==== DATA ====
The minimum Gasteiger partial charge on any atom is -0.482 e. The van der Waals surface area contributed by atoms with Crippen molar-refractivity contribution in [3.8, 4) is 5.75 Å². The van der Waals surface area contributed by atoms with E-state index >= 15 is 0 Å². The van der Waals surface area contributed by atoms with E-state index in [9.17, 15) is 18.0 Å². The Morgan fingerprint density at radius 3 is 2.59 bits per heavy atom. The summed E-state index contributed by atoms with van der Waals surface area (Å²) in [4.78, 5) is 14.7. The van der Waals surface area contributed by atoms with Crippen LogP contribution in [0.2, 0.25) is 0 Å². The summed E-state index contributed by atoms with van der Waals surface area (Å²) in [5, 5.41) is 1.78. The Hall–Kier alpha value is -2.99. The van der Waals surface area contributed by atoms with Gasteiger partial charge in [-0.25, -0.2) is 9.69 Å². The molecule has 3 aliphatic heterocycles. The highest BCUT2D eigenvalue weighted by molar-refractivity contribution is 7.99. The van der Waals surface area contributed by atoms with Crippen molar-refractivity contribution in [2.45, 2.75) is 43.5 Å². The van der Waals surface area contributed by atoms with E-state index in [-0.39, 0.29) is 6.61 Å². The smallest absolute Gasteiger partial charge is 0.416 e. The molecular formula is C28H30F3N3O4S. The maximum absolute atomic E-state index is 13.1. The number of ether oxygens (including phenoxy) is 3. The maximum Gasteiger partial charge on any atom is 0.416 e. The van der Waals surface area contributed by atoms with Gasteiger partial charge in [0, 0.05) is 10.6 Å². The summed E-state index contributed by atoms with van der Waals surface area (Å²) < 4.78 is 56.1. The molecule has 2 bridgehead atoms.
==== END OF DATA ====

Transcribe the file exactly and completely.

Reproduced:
The minimum Gasteiger partial charge on any atom is -0.482 e. The van der Waals surface area contributed by atoms with Crippen molar-refractivity contribution in [3.8, 4) is 5.75 Å². The van der Waals surface area contributed by atoms with E-state index >= 15 is 0 Å². The van der Waals surface area contributed by atoms with E-state index in [9.17, 15) is 18.0 Å². The Morgan fingerprint density at radius 3 is 2.59 bits per heavy atom. The summed E-state index contributed by atoms with van der Waals surface area (Å²) in [4.78, 5) is 14.7. The van der Waals surface area contributed by atoms with Crippen LogP contribution in [0.2, 0.25) is 0 Å². The summed E-state index contributed by atoms with van der Waals surface area (Å²) in [5, 5.41) is 1.78. The Hall–Kier alpha value is -2.99. The van der Waals surface area contributed by atoms with Gasteiger partial charge in [-0.25, -0.2) is 9.69 Å². The molecule has 3 aliphatic heterocycles. The highest BCUT2D eigenvalue weighted by molar-refractivity contribution is 7.99. The van der Waals surface area contributed by atoms with Crippen molar-refractivity contribution in [2.45, 2.75) is 43.5 Å². The van der Waals surface area contributed by atoms with E-state index in [-0.39, 0.29) is 6.61 Å². The smallest absolute Gasteiger partial charge is 0.416 e. The molecular formula is C28H30F3N3O4S. The maximum absolute atomic E-state index is 13.1. The number of ether oxygens (including phenoxy) is 3. The maximum Gasteiger partial charge on any atom is 0.416 e. The van der Waals surface area contributed by atoms with Gasteiger partial charge in [0, 0.05) is 10.6 Å². The summed E-state index contributed by atoms with van der Waals surface area (Å²) < 4.78 is 56.1. The molecule has 2 bridgehead atoms.